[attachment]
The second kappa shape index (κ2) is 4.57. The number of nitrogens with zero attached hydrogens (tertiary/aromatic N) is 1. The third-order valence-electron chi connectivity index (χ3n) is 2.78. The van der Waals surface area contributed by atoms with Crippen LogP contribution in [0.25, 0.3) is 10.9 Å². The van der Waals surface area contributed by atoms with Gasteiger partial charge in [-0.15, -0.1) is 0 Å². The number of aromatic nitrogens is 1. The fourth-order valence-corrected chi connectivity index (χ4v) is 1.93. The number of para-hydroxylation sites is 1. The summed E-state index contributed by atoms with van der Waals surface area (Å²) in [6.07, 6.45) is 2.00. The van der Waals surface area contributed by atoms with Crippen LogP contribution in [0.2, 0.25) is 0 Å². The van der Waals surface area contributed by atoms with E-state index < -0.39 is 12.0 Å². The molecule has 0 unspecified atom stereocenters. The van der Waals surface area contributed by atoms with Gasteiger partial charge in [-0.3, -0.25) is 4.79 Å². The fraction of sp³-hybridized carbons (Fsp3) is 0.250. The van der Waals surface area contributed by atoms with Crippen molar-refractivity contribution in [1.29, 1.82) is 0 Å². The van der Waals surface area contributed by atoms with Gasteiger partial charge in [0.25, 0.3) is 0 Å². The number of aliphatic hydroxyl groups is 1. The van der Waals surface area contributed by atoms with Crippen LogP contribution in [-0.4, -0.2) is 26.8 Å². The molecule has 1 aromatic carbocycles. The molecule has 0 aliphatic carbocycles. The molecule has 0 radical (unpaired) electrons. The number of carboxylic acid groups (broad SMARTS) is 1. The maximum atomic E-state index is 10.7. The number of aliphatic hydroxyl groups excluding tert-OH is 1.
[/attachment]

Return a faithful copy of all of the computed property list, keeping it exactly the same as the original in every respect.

The second kappa shape index (κ2) is 4.57. The number of nitrogens with zero attached hydrogens (tertiary/aromatic N) is 1. The third-order valence-electron chi connectivity index (χ3n) is 2.78. The van der Waals surface area contributed by atoms with Crippen LogP contribution in [0.25, 0.3) is 10.9 Å². The van der Waals surface area contributed by atoms with Gasteiger partial charge in [-0.15, -0.1) is 0 Å². The number of aromatic nitrogens is 1. The fourth-order valence-corrected chi connectivity index (χ4v) is 1.93. The number of para-hydroxylation sites is 1. The summed E-state index contributed by atoms with van der Waals surface area (Å²) in [6.07, 6.45) is 2.00. The van der Waals surface area contributed by atoms with Crippen LogP contribution in [0.2, 0.25) is 0 Å². The van der Waals surface area contributed by atoms with E-state index < -0.39 is 12.0 Å². The molecule has 0 unspecified atom stereocenters. The van der Waals surface area contributed by atoms with Gasteiger partial charge in [-0.3, -0.25) is 4.79 Å². The fraction of sp³-hybridized carbons (Fsp3) is 0.250. The van der Waals surface area contributed by atoms with Crippen molar-refractivity contribution in [1.29, 1.82) is 0 Å². The van der Waals surface area contributed by atoms with Gasteiger partial charge in [0.25, 0.3) is 0 Å². The number of aliphatic hydroxyl groups is 1. The van der Waals surface area contributed by atoms with Crippen LogP contribution in [-0.4, -0.2) is 26.8 Å². The molecule has 1 aromatic carbocycles. The molecule has 0 aliphatic carbocycles. The molecule has 0 radical (unpaired) electrons. The number of carboxylic acid groups (broad SMARTS) is 1. The maximum atomic E-state index is 10.7. The number of aliphatic hydroxyl groups excluding tert-OH is 1.